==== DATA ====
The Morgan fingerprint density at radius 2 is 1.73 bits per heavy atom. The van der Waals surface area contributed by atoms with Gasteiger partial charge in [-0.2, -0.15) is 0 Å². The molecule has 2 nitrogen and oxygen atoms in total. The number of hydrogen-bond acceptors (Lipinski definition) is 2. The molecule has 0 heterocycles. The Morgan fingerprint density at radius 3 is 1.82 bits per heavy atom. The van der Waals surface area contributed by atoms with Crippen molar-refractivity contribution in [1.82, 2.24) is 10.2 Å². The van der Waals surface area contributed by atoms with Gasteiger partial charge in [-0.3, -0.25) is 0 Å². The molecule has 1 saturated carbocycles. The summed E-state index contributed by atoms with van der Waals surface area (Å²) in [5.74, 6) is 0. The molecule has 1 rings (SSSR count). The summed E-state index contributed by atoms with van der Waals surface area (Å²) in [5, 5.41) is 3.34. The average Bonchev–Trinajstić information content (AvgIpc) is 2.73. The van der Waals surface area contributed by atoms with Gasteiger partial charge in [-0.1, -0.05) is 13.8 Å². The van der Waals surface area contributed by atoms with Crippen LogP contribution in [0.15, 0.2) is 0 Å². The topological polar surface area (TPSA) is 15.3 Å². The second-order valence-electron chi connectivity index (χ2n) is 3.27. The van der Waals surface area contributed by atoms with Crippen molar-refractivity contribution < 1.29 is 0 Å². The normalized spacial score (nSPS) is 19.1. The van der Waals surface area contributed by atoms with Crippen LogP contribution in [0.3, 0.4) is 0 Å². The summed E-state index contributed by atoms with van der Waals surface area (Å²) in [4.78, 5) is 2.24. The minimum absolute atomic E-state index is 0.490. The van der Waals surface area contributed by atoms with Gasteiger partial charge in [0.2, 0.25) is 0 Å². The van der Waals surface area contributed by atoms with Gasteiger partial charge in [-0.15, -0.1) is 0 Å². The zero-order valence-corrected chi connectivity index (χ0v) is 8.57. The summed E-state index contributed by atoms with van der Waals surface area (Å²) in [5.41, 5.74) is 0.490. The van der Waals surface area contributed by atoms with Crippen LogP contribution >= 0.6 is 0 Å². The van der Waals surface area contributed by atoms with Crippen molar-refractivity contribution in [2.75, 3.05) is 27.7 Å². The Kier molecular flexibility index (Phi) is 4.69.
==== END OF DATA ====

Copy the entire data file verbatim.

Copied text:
The Morgan fingerprint density at radius 2 is 1.73 bits per heavy atom. The van der Waals surface area contributed by atoms with Gasteiger partial charge in [-0.2, -0.15) is 0 Å². The molecule has 2 nitrogen and oxygen atoms in total. The number of hydrogen-bond acceptors (Lipinski definition) is 2. The molecule has 0 heterocycles. The Morgan fingerprint density at radius 3 is 1.82 bits per heavy atom. The van der Waals surface area contributed by atoms with Crippen molar-refractivity contribution in [1.82, 2.24) is 10.2 Å². The van der Waals surface area contributed by atoms with Gasteiger partial charge in [-0.3, -0.25) is 0 Å². The molecule has 1 saturated carbocycles. The summed E-state index contributed by atoms with van der Waals surface area (Å²) in [5.74, 6) is 0. The molecule has 1 rings (SSSR count). The summed E-state index contributed by atoms with van der Waals surface area (Å²) in [5, 5.41) is 3.34. The average Bonchev–Trinajstić information content (AvgIpc) is 2.73. The van der Waals surface area contributed by atoms with Gasteiger partial charge in [-0.1, -0.05) is 13.8 Å². The van der Waals surface area contributed by atoms with Crippen LogP contribution in [0.15, 0.2) is 0 Å². The topological polar surface area (TPSA) is 15.3 Å². The second-order valence-electron chi connectivity index (χ2n) is 3.27. The van der Waals surface area contributed by atoms with Crippen molar-refractivity contribution < 1.29 is 0 Å². The normalized spacial score (nSPS) is 19.1. The van der Waals surface area contributed by atoms with Crippen LogP contribution in [0.3, 0.4) is 0 Å². The summed E-state index contributed by atoms with van der Waals surface area (Å²) in [4.78, 5) is 2.24. The minimum absolute atomic E-state index is 0.490. The van der Waals surface area contributed by atoms with Gasteiger partial charge in [0.2, 0.25) is 0 Å². The van der Waals surface area contributed by atoms with Gasteiger partial charge in [-0.15, -0.1) is 0 Å². The zero-order valence-corrected chi connectivity index (χ0v) is 8.57. The summed E-state index contributed by atoms with van der Waals surface area (Å²) in [5.41, 5.74) is 0.490. The van der Waals surface area contributed by atoms with Crippen LogP contribution >= 0.6 is 0 Å². The van der Waals surface area contributed by atoms with Crippen molar-refractivity contribution in [2.75, 3.05) is 27.7 Å². The Kier molecular flexibility index (Phi) is 4.69.